Libraries and Information Services Message to the Congress.
To the Congress of the United States:
I am pleased to transmit to you the Report of the White House Conference on Libraries and Information Services and my own recommendations on public access to information, as required by Sec. l(d) of Public Law 93-568 of December 31, 1974.
Information is the essence of education and the lifeblood of democracy. People need accurate information to make the personal and political decisions that will shape the country's future. The production and distribution of information is a significant factor in our economy. A technological explosion is reshaping the way information is stored and communicated, while rising costs and limited resources strain the public institutions that make information accessible.
The White House Conference considered all these issues. It examined our information needs and problems and the key role of libraries in meeting them. The delegates included librarians, information specialists and community leaders. They were selected at conferences in every state and territory, through a process that involved 100,000 people. I wish to commend the National Conference on Libraries and Information Services for their key role in making the Conference a success. The Conference theme was "Bringing Information to the People." Its recommendations will help us frame an information policy for the 1980's.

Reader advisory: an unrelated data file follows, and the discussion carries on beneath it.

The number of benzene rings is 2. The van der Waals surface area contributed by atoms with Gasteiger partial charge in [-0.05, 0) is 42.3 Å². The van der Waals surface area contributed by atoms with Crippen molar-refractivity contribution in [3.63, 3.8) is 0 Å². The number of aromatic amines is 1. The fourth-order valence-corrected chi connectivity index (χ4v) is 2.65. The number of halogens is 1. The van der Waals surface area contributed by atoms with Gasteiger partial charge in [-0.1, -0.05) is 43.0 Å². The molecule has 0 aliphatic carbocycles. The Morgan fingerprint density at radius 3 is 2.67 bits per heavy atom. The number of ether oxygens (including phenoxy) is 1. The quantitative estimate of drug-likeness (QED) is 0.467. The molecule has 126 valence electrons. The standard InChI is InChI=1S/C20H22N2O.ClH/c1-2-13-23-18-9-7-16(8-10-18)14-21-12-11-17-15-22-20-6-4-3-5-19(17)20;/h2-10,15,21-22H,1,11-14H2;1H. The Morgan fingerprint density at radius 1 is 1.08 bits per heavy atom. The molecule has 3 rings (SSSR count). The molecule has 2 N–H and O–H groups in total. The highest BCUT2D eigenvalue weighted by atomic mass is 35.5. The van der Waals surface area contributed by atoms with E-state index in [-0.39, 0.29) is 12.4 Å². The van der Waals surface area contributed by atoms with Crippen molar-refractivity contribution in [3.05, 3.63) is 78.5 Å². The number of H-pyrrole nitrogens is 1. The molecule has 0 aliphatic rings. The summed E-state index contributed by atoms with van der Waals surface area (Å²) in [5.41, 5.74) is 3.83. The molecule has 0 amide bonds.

THE IMPORTANCE OF LIBRARIES
Since the beginning of our Nation, libraries have played an important role in providing citizens with the information they need to guide our destiny. Our First Amendment rights have been strengthened by the independent status of libraries free from government control. By preserving the records of our history and culture, libraries serve as a door into our past. As a source of the information we need to direct our lives, they also serve as a door into our future. As we plan for the information requirements of the 1980's and beyond, we should acknowledge the contributions that libraries have made and ensure they remain vital.
Most libraries are local institutions, under local control. State and local governments bear the responsibility for supporting and operating public and school libraries. I agree with the White House Conference that this principle must be maintained.